US20100272532A1 - System and Method for Marking any Non-Living or Living Objects, and Marking Element and Use of Same for Marking any Objects, in particular for Object Control and Object Management - Google Patents

System and Method for Marking any Non-Living or Living Objects, and Marking Element and Use of Same for Marking any Objects, in particular for Object Control and Object Management Download PDF

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US20100272532A1
US20100272532A1 US12742657 US74265708A US2010272532A1 US 20100272532 A1 US20100272532 A1 US 20100272532A1 US 12742657 US12742657 US 12742657 US 74265708 A US74265708 A US 74265708A US 2010272532 A1 US2010272532 A1 US 2010272532A1
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Prior art keywords
marking element
marking
element
object
receiving bore
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Abandoned
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US12742657
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Viktor Hegedüs
Armin Schrorer
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Hegedues Viktor
Armin Schrorer
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    • GPHYSICS
    • G09EDUCATION; CRYPTOGRAPHY; DISPLAY; ADVERTISING; SEALS
    • G09FDISPLAYING; ADVERTISING; SIGNS; LABELS OR NAME-PLATES; SEALS
    • G09F3/00Labels, tag tickets, or similar identification or indication means; Seals; Postage or like stamps
    • AHUMAN NECESSITIES
    • A61MEDICAL OR VETERINARY SCIENCE; HYGIENE
    • A61BDIAGNOSIS; SURGERY; IDENTIFICATION
    • A61B90/00Instruments, implements or accessories specially adapted for surgery or diagnosis and not covered by any of the groups A61B1/00 - A61B50/00, e.g. for luxation treatment or for protecting wound edges
    • A61B90/90Identification means for patients or instruments, e.g. tags
    • AHUMAN NECESSITIES
    • A61MEDICAL OR VETERINARY SCIENCE; HYGIENE
    • A61BDIAGNOSIS; SURGERY; IDENTIFICATION
    • A61B90/00Instruments, implements or accessories specially adapted for surgery or diagnosis and not covered by any of the groups A61B1/00 - A61B50/00, e.g. for luxation treatment or for protecting wound edges
    • A61B90/90Identification means for patients or instruments, e.g. tags
    • A61B90/92Identification means for patients or instruments, e.g. tags coded with colour
    • AHUMAN NECESSITIES
    • A61MEDICAL OR VETERINARY SCIENCE; HYGIENE
    • A61BDIAGNOSIS; SURGERY; IDENTIFICATION
    • A61B90/00Instruments, implements or accessories specially adapted for surgery or diagnosis and not covered by any of the groups A61B1/00 - A61B50/00, e.g. for luxation treatment or for protecting wound edges
    • A61B90/90Identification means for patients or instruments, e.g. tags
    • A61B90/94Identification means for patients or instruments, e.g. tags coded with symbols, e.g. text
    • AHUMAN NECESSITIES
    • A61MEDICAL OR VETERINARY SCIENCE; HYGIENE
    • A61BDIAGNOSIS; SURGERY; IDENTIFICATION
    • A61B90/00Instruments, implements or accessories specially adapted for surgery or diagnosis and not covered by any of the groups A61B1/00 - A61B50/00, e.g. for luxation treatment or for protecting wound edges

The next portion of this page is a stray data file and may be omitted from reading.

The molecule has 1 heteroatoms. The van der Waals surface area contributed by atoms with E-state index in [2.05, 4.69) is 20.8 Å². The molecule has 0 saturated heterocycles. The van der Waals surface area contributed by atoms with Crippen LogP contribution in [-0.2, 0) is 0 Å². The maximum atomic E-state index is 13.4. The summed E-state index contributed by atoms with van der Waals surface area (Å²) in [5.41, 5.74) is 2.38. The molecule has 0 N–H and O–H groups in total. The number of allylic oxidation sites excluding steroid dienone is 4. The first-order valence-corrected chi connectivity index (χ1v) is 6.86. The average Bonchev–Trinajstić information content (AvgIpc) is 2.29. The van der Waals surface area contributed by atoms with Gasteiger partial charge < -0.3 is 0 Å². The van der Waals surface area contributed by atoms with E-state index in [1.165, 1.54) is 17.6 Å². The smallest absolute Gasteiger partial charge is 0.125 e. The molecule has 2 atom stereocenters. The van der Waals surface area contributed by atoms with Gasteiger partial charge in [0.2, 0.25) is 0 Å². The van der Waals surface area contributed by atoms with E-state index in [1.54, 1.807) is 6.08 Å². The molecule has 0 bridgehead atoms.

• A61B90/90Identification means for patients or instruments, e.g. tags
    • A61B90/98Identification means for patients or instruments, e.g. tags using electromagnetic means, e.g. transponders
    • AHUMAN NECESSITIES
    • A61MEDICAL OR VETERINARY SCIENCE; HYGIENE
    • A61BDIAGNOSIS; SURGERY; IDENTIFICATION
    • A61B90/00Instruments, implements or accessories specially adapted for surgery or diagnosis and not covered by any of the groups A61B1/00 - A61B50/00, e.g. for luxation treatment or for protecting wound edges
    • A61B90/39Markers, e.g. radio-opaque or breast lesions markers
    • A61B2090/3987Applicators for implanting markers
    • YGENERAL TAGGING OF NEW TECHNOLOGICAL DEVELOPMENTS; GENERAL TAGGING OF CROSS-SECTIONAL TECHNOLOGIES SPANNING OVER SEVERAL SECTIONS OF THE IPC; TECHNICAL SUBJECTS COVERED BY FORMER USPC CROSS-REFERENCE ART COLLECTIONS [XRACs] AND DIGESTS
    • Y10TECHNICAL SUBJECTS COVERED BY FORMER USPC
    • Y10TTECHNICAL SUBJECTS COVERED BY FORMER US CLASSIFICATION
    • Y10T29/00Metal working
    • Y10T29/49Method of mechanical manufacture
    • Y10T29/49826Assembling or joining
    • Y10T29/49945Assembling or joining by driven force fit
    • YGENERAL TAGGING OF NEW TECHNOLOGICAL DEVELOPMENTS; GENERAL TAGGING OF CROSS-SECTIONAL TECHNOLOGIES SPANNING OVER SEVERAL SECTIONS OF THE IPC; TECHNICAL SUBJECTS COVERED BY FORMER USPC CROSS-REFERENCE ART COLLECTIONS [XRACs] AND DIGESTS
    • Y10TECHNICAL SUBJECTS COVERED BY FORMER USPC
    • Y10TTECHNICAL SUBJECTS COVERED BY FORMER US CLASSIFICATION
    • Y10T408/00Cutting by use of rotating axially moving tool
    • Y10T408/60Plural tool-assemblages

Abstract

The invention relates to a system and a method for marking any non-living or living objects, in particular medical instruments, implants, structural parts, e.g. tools, machines, items of clothing, jewelry, and many others, and to a marking element and the use of same for marking any objects, in particular for object control and object management. For this purpose, a marking system is proposed that comprises a holding device for the object (82) that is to be marked, a marking element (70) with a round, oval or polygonal cross-sectional shape, and a drill device with which a receiving bore for the marking element is formed in the object that is to be marked, wherein the receiving bore has a cross-sectional shape corresponding to the cross-sectional shape of the marking element and has a cross-sectional surface area that is smaller than the cross-sectional surface area of the marking element, and a pressing device for pressing the marking element into the bore.

Description

    TECHNICAL FIELD OF THE INVENTION
  • The invention concerns a system and a method for marking any non-living or living objects, in particular medical instruments, implants, components such as tools, machines, pieces of clothing, pieces of jewelry and many others, as well as a marking element and the use of the same for marking any objects, in particular for object control and object management.
  • BACKGROUND OF THE INVENTION